Supreme Court sends Clancy case back to town
In a case that dates back to 2005, the Rhode Island Superior Court in Newport once again remanded the case of David and Jennifer Clancy v. the Jamestown Zoning Board of Review back to the Board.
The court decision states that the most recent Board decision on the Clancy application was made upon an “unlawful procedure,” and that the Board failed to hold a required de novo hearing.
A de novo hearing would be a new hearing, held as if the petition had never been heard, or decided upon previously by the Board.
In 2003, Jamestown residents David and Jennifer Clancy were granted a variance that allowed them to build a glassblowing studio adjacent to their home on North Road. Two years later, the couple applied to the Zoning Board for a special-use permit that would allow them to sell their wares at their studio. The application was heard by the Board in April 2005 and was rejected.
The Clancys appealed the decision to the Rhode Island Superior Court. The appeal resulted in a December 2006 decision in which the court remanded the case back to the town’s Zoning Board. The decision specifically instructed the board to rule on the merits of the Clancy application based on the statutory requirements of the Board.
At the time of the court decision, the composition of the Board had changed and did not consist of the five members who had heard the 2005 application. In order to move things forward, both parties stipulated in August 2007 that the seven-member board could consider the case.
According to the stipulation, no new additional evidence was to be considered and no new testimony was to be given. The Board was to base its decision solely on a review of the written record.
When the remand hearing was held in October 2007, only four members of the Board — Thomas Ginnerty, Richard Boren, David Nardolillo and Don Weinberg — were present. According to law, a board of review must consist of five members. In order to meet this requirement, Joseph Logan joined the Board members in the deliberations.
Logan participated despite the fact that he was not named in the stipulation and that he had not participated in the 2005 proceedings. Logan was a member of the Board in 2005, but he had recused himself from the proceedings because at the time he was a member of the Jamestown Historical Society, which opposed the application. Neither party objected to his participation at the remand hearing.
This time the board voted 3-2 in favor of the Clancys. An approval, however, required a 4-1 vote, and the petition was once again denied. The Clancys appealed again, seeking a reversal of the Board’s decision.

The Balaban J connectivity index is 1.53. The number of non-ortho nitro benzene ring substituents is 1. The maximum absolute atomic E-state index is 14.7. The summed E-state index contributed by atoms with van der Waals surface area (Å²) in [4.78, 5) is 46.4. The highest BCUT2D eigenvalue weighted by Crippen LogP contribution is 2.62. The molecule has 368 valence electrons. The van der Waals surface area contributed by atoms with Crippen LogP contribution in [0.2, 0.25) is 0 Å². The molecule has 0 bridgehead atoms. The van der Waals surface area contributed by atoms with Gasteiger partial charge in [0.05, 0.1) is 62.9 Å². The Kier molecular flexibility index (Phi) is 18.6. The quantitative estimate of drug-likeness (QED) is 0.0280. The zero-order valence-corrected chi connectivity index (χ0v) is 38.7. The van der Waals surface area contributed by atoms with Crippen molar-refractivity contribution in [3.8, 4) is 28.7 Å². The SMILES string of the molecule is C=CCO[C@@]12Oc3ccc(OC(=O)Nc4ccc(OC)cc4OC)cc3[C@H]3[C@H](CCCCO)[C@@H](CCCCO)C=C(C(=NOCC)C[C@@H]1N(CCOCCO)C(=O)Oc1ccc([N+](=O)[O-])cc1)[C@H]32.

In their appeal, the Clancys cited the fact that the Board had once again failed to issue specific findings of fact as to why their petition failed to meet the requirements for a special-use permit. They also referred to a resolution by the Jamestown Town Council that essentially approved the Clancy’s wish to sell their products on their property.
In the most recent decision, the court has refused to address any substantive evidence presented by the Clancys in light of a “jurisdictional defect.”
The court did not dispute that the composition of the Board had changed in such a way since the 2005 decision that it would not be possible for the five members of the 2005 Board to consider the matter on remand. The decision says, however, that the newly constituted Board had “erroneously opted to render a decision based solely on a review of the 2005 transcript.”
The court decision further states that neither the stipulation between the parties or the participation of Logan cured this “procedural flaw.”
The court further held that since there were not five Board members present at the remand hearing, the agreement of the parties was “of no legal significance,” as the parties “could not vest the Board with the jurisdiction mandated by the statute.”
The conclusion of the court is that the Board’s most recent decision was based on an “unlawful procedure” because it failed to hold a de novo hearing. The decision nullified the Board’s decision and remanded the matter back to the Board for a de novo hearing.
John Murphy, an attorney for the Jamestown Historical Society, said in a statement that, “While the special-use permit application was pending before the Zoning Board, the society was urged by parties involved with the application to agree to what appeared to us to be an improper composition of the Jamestown Zoning Board. We believed that the law required us to refrain from such an agreement. Nevertheless, the applicant went ahead with its hearing before the improperly composed zoning board.”
Murphy continued: “After it failed to get the special-use permit from that board, the applicant appealed to the Superior Court. In the appeal, the Society brought to the attention of the court the composition of the zoning board which the Society had consistently maintained was in violation of well-settled Rhode Island law.”
Murphy said that because the Clancy matter did not comply with state law, the hearing was nullified.
“The Society’s only involvement has been as an abutter,” he said, “to protect from any degradation or devaluation of the historic properties placed within its care.”
“We met the requirements of the special-use permit and what we want is in harmony with our surrounding neighborhood,” said the Clancys. “It has been six years since this process began, so it is a shame that it has not been fully resolved yet. We are weighing our options and we are optimistic about the future.”